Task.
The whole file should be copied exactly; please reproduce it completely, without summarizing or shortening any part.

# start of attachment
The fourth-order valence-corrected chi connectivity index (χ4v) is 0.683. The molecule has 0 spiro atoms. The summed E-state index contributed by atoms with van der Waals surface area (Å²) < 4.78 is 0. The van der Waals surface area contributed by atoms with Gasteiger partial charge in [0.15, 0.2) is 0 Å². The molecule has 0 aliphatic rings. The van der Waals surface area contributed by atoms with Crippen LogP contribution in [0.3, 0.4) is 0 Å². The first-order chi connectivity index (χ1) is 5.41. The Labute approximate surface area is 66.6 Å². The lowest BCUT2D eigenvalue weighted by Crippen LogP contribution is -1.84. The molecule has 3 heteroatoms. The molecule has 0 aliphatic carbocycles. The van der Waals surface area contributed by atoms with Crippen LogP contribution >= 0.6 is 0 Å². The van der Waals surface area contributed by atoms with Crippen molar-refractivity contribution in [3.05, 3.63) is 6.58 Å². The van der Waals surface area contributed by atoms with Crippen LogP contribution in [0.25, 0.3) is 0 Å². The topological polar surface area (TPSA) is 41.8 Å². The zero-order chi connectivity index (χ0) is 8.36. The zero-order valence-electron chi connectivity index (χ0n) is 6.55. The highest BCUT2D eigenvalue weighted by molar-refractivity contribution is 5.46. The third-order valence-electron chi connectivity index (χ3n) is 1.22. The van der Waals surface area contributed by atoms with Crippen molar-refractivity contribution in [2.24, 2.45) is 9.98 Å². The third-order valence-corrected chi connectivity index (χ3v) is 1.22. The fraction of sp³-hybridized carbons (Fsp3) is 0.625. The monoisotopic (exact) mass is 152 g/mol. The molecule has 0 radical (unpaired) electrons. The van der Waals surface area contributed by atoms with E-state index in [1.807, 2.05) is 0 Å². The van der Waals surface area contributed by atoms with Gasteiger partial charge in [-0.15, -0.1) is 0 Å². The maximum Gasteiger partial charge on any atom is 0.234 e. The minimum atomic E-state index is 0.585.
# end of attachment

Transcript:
The fourth-order valence-corrected chi connectivity index (χ4v) is 0.683. The molecule has 0 spiro atoms. The summed E-state index contributed by atoms with van der Waals surface area (Å²) < 4.78 is 0. The van der Waals surface area contributed by atoms with Gasteiger partial charge in [0.15, 0.2) is 0 Å². The molecule has 0 aliphatic rings. The van der Waals surface area contributed by atoms with Crippen LogP contribution in [0.3, 0.4) is 0 Å². The first-order chi connectivity index (χ1) is 5.41. The Labute approximate surface area is 66.6 Å². The lowest BCUT2D eigenvalue weighted by Crippen LogP contribution is -1.84. The molecule has 3 heteroatoms. The molecule has 0 aliphatic carbocycles. The van der Waals surface area contributed by atoms with Crippen LogP contribution >= 0.6 is 0 Å². The van der Waals surface area contributed by atoms with Crippen molar-refractivity contribution in [3.05, 3.63) is 6.58 Å². The van der Waals surface area contributed by atoms with Crippen LogP contribution in [0.25, 0.3) is 0 Å². The topological polar surface area (TPSA) is 41.8 Å². The zero-order chi connectivity index (χ0) is 8.36. The zero-order valence-electron chi connectivity index (χ0n) is 6.55. The highest BCUT2D eigenvalue weighted by molar-refractivity contribution is 5.46. The third-order valence-electron chi connectivity index (χ3n) is 1.22. The van der Waals surface area contributed by atoms with Crippen molar-refractivity contribution in [2.24, 2.45) is 9.98 Å². The third-order valence-corrected chi connectivity index (χ3v) is 1.22. The fraction of sp³-hybridized carbons (Fsp3) is 0.625. The monoisotopic (exact) mass is 152 g/mol. The molecule has 0 radical (unpaired) electrons. The van der Waals surface area contributed by atoms with E-state index in [1.807, 2.05) is 0 Å². The van der Waals surface area contributed by atoms with Gasteiger partial charge in [-0.15, -0.1) is 0 Å². The maximum Gasteiger partial charge on any atom is 0.234 e. The minimum atomic E-state index is 0.585.